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Revelations, Reworks and the Importance of Toilets

Image by Reuben and Jay

Following a host of successful runs at Soho Theatre, Underbelly, South Bank, Edinburgh and Adelaide Fringes, Dr Carnesky’s Incredible Bleeding Woman has gone on a magical, mystery road trip this autumn - soon to climax at London's Soho Theatre, 19-24 November. Please note dear reader, it will be a full moon on Friday 23 November. Not any old full moon. This one's special: a 'Beaver Full Moon'.

Here Marisa writes for Run-Riot about menstruation, magic, symbolism, nostalgia and the now - and, of course: the bloody revolution!

Making Avant garde feminist theatre shows with relatively big casts and production over the years, the one thing that’s been a compromise a lot of the time is the quality of the rehearsal space. London spaces that have basic things like heat and running water and are accessible by public transport are usually not affordable for small companies like ours. I’ve rehearsed and devised shows in dis-used car plants, abandoned basements, drafty old tents, wet and rainy fields. So, twenty-five years on having the luxury of tea and toilets makes me feel I’ve hit the big time. This luxury though was not in London but in Brighton where we were very lucky to have a residency over the summer at the Attenborough Centre for the Creative Arts to rework and refine our psychedelic menstrual spectacular.
Perhaps of all the shows I’ve done this one we needed access to decent facilities more than ever as we are touring with choreographer and writer Haitch Plewis and her beautiful little daughter Sula. Who appears in the show and is 2 years old. Toilets have been on my mind a lot with this production, public toilets and access to them. In this expanded version of the work Rhyannon Styles, trans activist, writer and performer just does that, exploring in her monologue issues arising from the proposed Gender Recognition Act reforms and debates in feminism that have challenged trans women’s identity and their rights to access to women only spaces, like public toilets. Rhyannon, who has been a member of my performance company for over a decade, took on the challenge of researching what menstruation means to her with both hands. What results is her extraordinary monologue that is not afraid to get downright bloody and messy.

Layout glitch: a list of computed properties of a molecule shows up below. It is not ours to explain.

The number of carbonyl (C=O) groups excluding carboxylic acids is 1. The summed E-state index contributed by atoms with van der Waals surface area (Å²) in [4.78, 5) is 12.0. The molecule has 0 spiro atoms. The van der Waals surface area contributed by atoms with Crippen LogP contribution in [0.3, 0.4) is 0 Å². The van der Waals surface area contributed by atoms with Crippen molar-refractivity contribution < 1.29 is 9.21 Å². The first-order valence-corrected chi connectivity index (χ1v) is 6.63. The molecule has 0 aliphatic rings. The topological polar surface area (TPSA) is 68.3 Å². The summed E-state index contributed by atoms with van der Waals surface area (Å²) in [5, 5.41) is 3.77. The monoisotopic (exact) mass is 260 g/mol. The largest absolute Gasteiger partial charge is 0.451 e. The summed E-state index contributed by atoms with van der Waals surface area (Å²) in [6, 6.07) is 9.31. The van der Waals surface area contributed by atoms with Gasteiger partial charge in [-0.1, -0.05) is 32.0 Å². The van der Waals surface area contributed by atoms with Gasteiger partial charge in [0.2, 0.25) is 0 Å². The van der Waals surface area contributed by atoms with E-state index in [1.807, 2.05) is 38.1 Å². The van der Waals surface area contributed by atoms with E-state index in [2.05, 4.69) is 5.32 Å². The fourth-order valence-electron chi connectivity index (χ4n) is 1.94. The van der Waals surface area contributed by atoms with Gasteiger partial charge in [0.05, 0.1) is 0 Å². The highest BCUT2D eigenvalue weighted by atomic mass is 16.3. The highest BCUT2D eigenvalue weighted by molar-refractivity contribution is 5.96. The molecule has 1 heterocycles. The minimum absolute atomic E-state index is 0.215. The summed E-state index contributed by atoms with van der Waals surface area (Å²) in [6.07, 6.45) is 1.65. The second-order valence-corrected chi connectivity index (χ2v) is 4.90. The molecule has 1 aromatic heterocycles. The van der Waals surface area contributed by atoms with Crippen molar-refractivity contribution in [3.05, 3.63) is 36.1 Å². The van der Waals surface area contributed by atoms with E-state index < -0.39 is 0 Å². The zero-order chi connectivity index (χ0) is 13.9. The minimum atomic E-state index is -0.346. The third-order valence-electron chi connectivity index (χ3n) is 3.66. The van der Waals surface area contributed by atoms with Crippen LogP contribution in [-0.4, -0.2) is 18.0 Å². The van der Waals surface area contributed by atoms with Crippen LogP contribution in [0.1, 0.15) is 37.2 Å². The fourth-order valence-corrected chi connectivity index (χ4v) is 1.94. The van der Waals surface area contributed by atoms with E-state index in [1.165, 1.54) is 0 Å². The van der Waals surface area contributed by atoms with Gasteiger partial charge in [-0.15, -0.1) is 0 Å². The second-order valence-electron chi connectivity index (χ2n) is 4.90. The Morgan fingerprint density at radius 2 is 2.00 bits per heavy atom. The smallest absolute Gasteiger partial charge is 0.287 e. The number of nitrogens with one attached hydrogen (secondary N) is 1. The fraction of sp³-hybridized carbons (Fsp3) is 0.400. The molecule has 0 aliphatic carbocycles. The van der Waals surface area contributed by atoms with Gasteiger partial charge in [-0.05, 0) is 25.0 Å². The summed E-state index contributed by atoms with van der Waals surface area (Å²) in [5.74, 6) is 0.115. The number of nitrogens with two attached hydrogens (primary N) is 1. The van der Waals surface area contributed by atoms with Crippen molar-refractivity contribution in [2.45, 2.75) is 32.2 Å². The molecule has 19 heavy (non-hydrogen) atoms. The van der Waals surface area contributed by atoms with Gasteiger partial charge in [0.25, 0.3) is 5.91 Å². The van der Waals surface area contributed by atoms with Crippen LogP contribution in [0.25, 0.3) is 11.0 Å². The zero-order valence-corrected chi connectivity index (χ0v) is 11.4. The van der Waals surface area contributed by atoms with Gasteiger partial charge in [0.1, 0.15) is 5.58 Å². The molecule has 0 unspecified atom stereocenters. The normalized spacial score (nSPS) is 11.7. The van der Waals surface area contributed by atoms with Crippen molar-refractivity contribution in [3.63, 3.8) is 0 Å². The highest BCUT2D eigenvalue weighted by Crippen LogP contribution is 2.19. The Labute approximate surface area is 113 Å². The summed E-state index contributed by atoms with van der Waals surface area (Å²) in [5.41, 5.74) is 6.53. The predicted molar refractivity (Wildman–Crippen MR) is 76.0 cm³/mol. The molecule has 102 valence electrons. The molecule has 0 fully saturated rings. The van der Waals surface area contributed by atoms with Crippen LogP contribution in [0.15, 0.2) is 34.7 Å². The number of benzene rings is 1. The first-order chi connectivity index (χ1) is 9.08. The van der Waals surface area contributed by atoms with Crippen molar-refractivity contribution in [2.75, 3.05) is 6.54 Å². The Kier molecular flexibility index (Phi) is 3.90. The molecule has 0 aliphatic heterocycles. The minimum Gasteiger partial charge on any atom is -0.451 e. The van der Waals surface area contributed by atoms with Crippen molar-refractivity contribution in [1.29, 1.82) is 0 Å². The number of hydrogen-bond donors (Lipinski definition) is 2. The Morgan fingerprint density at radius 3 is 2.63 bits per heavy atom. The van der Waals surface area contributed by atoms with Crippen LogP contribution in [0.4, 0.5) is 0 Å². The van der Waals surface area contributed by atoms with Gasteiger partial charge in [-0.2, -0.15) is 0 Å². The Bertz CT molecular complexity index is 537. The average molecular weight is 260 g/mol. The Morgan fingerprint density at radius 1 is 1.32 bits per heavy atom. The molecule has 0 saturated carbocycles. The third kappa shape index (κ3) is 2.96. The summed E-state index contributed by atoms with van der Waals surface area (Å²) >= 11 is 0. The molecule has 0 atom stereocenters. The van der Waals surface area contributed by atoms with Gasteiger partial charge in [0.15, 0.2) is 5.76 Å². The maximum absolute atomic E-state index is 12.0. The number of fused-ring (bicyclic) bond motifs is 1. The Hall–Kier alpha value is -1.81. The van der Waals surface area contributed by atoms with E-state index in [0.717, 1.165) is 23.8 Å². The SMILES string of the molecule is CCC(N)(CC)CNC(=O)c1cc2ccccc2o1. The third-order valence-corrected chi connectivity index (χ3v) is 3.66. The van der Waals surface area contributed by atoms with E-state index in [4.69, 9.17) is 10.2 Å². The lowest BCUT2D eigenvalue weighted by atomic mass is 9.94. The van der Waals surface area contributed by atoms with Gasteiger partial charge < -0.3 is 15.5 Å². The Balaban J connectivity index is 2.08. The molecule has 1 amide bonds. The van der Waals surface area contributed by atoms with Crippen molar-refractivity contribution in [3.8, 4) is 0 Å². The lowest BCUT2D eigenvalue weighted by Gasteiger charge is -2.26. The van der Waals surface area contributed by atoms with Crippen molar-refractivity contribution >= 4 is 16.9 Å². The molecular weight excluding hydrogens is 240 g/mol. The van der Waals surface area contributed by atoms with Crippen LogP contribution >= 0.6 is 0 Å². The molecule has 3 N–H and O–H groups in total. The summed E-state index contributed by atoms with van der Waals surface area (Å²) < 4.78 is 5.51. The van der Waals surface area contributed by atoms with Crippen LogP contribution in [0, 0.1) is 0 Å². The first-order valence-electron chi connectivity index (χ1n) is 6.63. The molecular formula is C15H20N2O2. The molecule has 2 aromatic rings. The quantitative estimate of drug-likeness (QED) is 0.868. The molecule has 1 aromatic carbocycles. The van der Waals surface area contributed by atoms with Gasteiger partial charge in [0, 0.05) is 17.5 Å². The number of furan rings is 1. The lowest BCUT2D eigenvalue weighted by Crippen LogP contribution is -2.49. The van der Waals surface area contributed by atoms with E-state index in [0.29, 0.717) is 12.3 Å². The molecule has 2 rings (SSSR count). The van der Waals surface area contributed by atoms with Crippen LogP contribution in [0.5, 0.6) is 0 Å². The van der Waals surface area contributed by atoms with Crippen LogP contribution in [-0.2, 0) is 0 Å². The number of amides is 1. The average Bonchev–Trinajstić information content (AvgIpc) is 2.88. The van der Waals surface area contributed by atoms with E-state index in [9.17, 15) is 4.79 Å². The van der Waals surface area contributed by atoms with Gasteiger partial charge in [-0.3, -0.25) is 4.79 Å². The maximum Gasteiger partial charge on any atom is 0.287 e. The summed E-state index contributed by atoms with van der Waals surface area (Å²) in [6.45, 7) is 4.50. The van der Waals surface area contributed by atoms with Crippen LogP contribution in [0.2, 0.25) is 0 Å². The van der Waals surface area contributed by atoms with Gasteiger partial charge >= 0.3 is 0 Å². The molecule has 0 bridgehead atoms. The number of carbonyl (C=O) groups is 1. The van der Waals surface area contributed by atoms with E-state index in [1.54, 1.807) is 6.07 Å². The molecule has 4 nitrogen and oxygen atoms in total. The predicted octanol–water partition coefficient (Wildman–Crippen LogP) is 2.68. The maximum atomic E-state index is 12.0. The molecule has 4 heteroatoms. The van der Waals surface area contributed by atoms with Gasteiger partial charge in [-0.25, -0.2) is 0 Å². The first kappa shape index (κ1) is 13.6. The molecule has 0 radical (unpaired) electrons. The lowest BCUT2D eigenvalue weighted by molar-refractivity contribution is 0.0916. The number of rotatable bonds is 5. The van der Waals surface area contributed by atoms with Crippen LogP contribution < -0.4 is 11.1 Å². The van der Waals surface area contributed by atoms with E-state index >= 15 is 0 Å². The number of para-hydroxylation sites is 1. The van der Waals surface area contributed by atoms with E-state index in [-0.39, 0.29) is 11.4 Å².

Equally Haitch holds no prisoners in her frank and visceral expose of Sula’s challenging birth. The show calls for us to look at menstruation and bodily cycles as more than just a hygiene issue, to look at the lost cultural rituals around cyclicity. But what happens when you have no choice as Haitch did, but to give over your body to the professionals. Missa Blue, a performance artist and sword swallower, challenges the shows obsession to highlight the cultural power of menstruation, questioning how important it actually was for her growing up, discovering though through her extraordinary profession that we cannot ignore the bodies cycles. Fancy Chance becomes the nurse to my doctor and with wry wit and words like bullets challenges issues around birth control, how menstruation can connect us to a sense of self and being a cis woman and not wanting children. I give a potted account of the research I did on the lost rituals and mythology around menstruation, embodying at first an eccentric Aunt Flo style academic from some unknown 1970s horror film to reveal as the others do my own story, which for me is about recurrent miscarriage. When blood becomes an unwelcome visitor and a symbol of infertility and trauma, how do we reconnect with the body’s cycles?
Our stories contribute to the overall themes of the work- revealing menstruations overlooked contribution to culture, from the origins of menstrual rituals and their relationship to the notion of the collective, to the politics around menstrual activism, to the invention of magic. In The Incredible Bleeding Woman menstruation becomes a radical and potent symbol of the power of collective, the origins of that which unites us to call for cultural change.
But let’s not forget aesthetics. There is a big nod to 1970’s horror in the show, creating magical and nostalgic landscapes for us to subvert and redefine. The sawn in half woman is reunited with her pelvis through the power of the menstrual collective. The lights are lurid and beautiful like a scene from the original Suspira, the lecture hall of the secret institute has been taken over by free bleeding naked feminists of all shapes and sizes. I’ll say no more. The revolution will be Bloody, The revolution will be Menstrual.

Marisa Carnesky

Dr Carnesky’s Incredible Bleeding Woman
19-24 November
Soho Theatre
21 Dean Street, London W1D 3NE 

Dr Carnesky’s Incredible Bleeding Woman is co-commissioned by Attenborough Centre for the Creative Arts.

Marisa Carnesky is the Creative Director of Carnesky Productions. Previous projects include Carnesky’s Ghost Train (2004-2014) and alternative stage school Carnesky’s Finishing School. Carnesky Productions is interested in the use of spectacle, magic illusions and grand ritual as a means of creating highly accessible provocative work rooted in popular culture to promote cultural and political discourse.

Dr Carnesky’s Incredible Bleeding Woman is the result of Marisa Carnesky’s Incredible Bleeding Woman research project which she completed as part of a PhD at Middlesex University.

Image by Reuben Jay Photography

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